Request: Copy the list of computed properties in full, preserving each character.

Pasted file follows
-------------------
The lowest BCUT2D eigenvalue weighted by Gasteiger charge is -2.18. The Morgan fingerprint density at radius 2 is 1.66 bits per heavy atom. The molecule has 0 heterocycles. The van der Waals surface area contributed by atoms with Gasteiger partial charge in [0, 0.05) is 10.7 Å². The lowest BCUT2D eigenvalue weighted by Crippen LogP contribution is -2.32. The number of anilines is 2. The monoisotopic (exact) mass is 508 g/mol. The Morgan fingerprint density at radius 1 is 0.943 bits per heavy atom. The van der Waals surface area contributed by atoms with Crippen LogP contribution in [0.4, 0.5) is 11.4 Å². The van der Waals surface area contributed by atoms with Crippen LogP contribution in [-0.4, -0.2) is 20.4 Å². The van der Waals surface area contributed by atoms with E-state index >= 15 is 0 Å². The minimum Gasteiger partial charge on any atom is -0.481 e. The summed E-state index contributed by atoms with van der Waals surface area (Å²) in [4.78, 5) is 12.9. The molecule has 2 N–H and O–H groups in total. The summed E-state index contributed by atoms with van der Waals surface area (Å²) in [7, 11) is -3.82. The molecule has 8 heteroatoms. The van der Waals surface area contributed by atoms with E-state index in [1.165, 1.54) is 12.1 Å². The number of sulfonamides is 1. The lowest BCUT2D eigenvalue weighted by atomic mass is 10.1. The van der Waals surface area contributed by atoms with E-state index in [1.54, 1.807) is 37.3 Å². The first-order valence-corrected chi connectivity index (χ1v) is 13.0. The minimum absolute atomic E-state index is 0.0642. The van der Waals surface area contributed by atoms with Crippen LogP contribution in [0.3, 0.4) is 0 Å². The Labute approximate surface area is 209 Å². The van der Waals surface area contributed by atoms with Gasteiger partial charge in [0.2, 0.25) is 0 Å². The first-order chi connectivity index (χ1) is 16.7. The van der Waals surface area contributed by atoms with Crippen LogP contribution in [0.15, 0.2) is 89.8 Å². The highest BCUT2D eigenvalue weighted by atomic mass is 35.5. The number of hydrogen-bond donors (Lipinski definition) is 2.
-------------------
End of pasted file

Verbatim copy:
The lowest BCUT2D eigenvalue weighted by Gasteiger charge is -2.18. The Morgan fingerprint density at radius 2 is 1.66 bits per heavy atom. The molecule has 0 heterocycles. The van der Waals surface area contributed by atoms with Gasteiger partial charge in [0, 0.05) is 10.7 Å². The lowest BCUT2D eigenvalue weighted by Crippen LogP contribution is -2.32. The number of anilines is 2. The monoisotopic (exact) mass is 508 g/mol. The Morgan fingerprint density at radius 1 is 0.943 bits per heavy atom. The van der Waals surface area contributed by atoms with Crippen LogP contribution in [0.4, 0.5) is 11.4 Å². The van der Waals surface area contributed by atoms with Crippen LogP contribution in [-0.4, -0.2) is 20.4 Å². The van der Waals surface area contributed by atoms with E-state index >= 15 is 0 Å². The minimum Gasteiger partial charge on any atom is -0.481 e. The summed E-state index contributed by atoms with van der Waals surface area (Å²) in [4.78, 5) is 12.9. The molecule has 2 N–H and O–H groups in total. The summed E-state index contributed by atoms with van der Waals surface area (Å²) in [7, 11) is -3.82. The molecule has 8 heteroatoms. The van der Waals surface area contributed by atoms with E-state index in [1.165, 1.54) is 12.1 Å². The number of sulfonamides is 1. The lowest BCUT2D eigenvalue weighted by atomic mass is 10.1. The van der Waals surface area contributed by atoms with E-state index in [1.54, 1.807) is 37.3 Å². The first-order valence-corrected chi connectivity index (χ1v) is 13.0. The minimum absolute atomic E-state index is 0.0642. The van der Waals surface area contributed by atoms with Crippen LogP contribution in [0.3, 0.4) is 0 Å². The Labute approximate surface area is 209 Å². The van der Waals surface area contributed by atoms with Gasteiger partial charge in [0.2, 0.25) is 0 Å². The first-order chi connectivity index (χ1) is 16.7. The van der Waals surface area contributed by atoms with Crippen LogP contribution in [0.15, 0.2) is 89.8 Å². The highest BCUT2D eigenvalue weighted by atomic mass is 35.5. The number of hydrogen-bond donors (Lipinski definition) is 2.